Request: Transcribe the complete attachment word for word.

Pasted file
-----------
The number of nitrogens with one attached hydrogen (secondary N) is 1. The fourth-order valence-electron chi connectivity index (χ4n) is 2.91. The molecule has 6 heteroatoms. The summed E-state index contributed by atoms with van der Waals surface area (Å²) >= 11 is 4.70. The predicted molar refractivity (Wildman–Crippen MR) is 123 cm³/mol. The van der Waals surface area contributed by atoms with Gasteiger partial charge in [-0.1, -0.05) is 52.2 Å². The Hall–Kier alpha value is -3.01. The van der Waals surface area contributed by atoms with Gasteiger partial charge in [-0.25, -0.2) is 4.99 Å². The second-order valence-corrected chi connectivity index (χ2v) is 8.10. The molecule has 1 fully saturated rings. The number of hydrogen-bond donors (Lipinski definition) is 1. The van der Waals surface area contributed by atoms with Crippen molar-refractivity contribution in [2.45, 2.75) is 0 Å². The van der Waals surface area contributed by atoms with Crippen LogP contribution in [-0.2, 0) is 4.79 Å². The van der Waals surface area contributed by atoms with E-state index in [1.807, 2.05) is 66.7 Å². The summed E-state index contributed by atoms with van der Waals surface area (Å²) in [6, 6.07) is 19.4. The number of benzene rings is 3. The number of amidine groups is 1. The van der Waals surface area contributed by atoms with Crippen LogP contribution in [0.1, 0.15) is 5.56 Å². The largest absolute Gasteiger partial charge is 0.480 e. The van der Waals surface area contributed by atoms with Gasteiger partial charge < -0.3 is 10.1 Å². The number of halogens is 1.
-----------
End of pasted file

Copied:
The number of nitrogens with one attached hydrogen (secondary N) is 1. The fourth-order valence-electron chi connectivity index (χ4n) is 2.91. The molecule has 6 heteroatoms. The summed E-state index contributed by atoms with van der Waals surface area (Å²) >= 11 is 4.70. The predicted molar refractivity (Wildman–Crippen MR) is 123 cm³/mol. The van der Waals surface area contributed by atoms with Gasteiger partial charge in [-0.1, -0.05) is 52.2 Å². The Hall–Kier alpha value is -3.01. The van der Waals surface area contributed by atoms with Gasteiger partial charge in [-0.25, -0.2) is 4.99 Å². The second-order valence-corrected chi connectivity index (χ2v) is 8.10. The molecule has 1 fully saturated rings. The number of hydrogen-bond donors (Lipinski definition) is 1. The van der Waals surface area contributed by atoms with Crippen molar-refractivity contribution in [2.45, 2.75) is 0 Å². The van der Waals surface area contributed by atoms with Crippen LogP contribution in [-0.2, 0) is 4.79 Å². The van der Waals surface area contributed by atoms with E-state index in [1.807, 2.05) is 66.7 Å². The summed E-state index contributed by atoms with van der Waals surface area (Å²) in [6, 6.07) is 19.4. The number of benzene rings is 3. The number of amidine groups is 1. The van der Waals surface area contributed by atoms with Crippen LogP contribution in [0.1, 0.15) is 5.56 Å². The largest absolute Gasteiger partial charge is 0.480 e. The van der Waals surface area contributed by atoms with Gasteiger partial charge < -0.3 is 10.1 Å². The number of halogens is 1.